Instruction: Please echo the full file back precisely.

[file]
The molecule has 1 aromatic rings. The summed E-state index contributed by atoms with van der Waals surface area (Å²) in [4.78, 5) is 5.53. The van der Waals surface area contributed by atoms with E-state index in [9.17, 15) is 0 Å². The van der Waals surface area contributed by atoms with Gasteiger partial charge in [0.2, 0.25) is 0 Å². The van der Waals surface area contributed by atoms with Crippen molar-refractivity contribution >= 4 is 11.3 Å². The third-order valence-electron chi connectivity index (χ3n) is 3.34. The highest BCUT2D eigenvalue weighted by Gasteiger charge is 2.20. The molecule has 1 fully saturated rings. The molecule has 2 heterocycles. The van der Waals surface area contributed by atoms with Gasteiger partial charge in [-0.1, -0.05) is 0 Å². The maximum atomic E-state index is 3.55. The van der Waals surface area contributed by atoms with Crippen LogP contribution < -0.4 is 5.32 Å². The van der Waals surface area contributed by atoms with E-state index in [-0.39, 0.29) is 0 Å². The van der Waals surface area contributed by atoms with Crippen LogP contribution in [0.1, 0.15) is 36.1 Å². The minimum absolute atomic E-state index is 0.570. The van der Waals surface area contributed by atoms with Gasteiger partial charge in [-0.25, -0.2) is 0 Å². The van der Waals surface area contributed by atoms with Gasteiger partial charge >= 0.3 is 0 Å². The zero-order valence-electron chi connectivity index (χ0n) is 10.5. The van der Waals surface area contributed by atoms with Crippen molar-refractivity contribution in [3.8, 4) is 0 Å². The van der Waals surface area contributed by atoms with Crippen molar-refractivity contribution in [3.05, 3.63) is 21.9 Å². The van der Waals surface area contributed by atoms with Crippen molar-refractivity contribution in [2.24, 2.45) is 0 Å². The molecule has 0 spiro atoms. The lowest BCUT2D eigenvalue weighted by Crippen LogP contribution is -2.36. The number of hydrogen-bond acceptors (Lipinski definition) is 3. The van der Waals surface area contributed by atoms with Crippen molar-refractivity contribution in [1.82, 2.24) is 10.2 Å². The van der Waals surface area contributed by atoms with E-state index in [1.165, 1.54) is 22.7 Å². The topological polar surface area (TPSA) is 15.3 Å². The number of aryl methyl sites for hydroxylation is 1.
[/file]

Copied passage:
The molecule has 1 aromatic rings. The summed E-state index contributed by atoms with van der Waals surface area (Å²) in [4.78, 5) is 5.53. The van der Waals surface area contributed by atoms with E-state index in [9.17, 15) is 0 Å². The van der Waals surface area contributed by atoms with Gasteiger partial charge in [0.2, 0.25) is 0 Å². The van der Waals surface area contributed by atoms with Crippen molar-refractivity contribution >= 4 is 11.3 Å². The third-order valence-electron chi connectivity index (χ3n) is 3.34. The highest BCUT2D eigenvalue weighted by Gasteiger charge is 2.20. The molecule has 1 fully saturated rings. The molecule has 2 heterocycles. The van der Waals surface area contributed by atoms with Gasteiger partial charge in [-0.1, -0.05) is 0 Å². The maximum atomic E-state index is 3.55. The van der Waals surface area contributed by atoms with Crippen LogP contribution < -0.4 is 5.32 Å². The van der Waals surface area contributed by atoms with E-state index in [-0.39, 0.29) is 0 Å². The van der Waals surface area contributed by atoms with Crippen LogP contribution in [0.1, 0.15) is 36.1 Å². The minimum absolute atomic E-state index is 0.570. The van der Waals surface area contributed by atoms with Gasteiger partial charge in [-0.25, -0.2) is 0 Å². The van der Waals surface area contributed by atoms with Gasteiger partial charge >= 0.3 is 0 Å². The zero-order valence-electron chi connectivity index (χ0n) is 10.5. The van der Waals surface area contributed by atoms with Crippen molar-refractivity contribution in [3.8, 4) is 0 Å². The van der Waals surface area contributed by atoms with Crippen molar-refractivity contribution in [3.05, 3.63) is 21.9 Å². The van der Waals surface area contributed by atoms with Crippen molar-refractivity contribution in [2.24, 2.45) is 0 Å². The molecule has 0 spiro atoms. The lowest BCUT2D eigenvalue weighted by Crippen LogP contribution is -2.36. The number of hydrogen-bond acceptors (Lipinski definition) is 3. The van der Waals surface area contributed by atoms with Crippen molar-refractivity contribution in [1.82, 2.24) is 10.2 Å². The van der Waals surface area contributed by atoms with E-state index in [1.165, 1.54) is 22.7 Å². The topological polar surface area (TPSA) is 15.3 Å². The number of aryl methyl sites for hydroxylation is 1.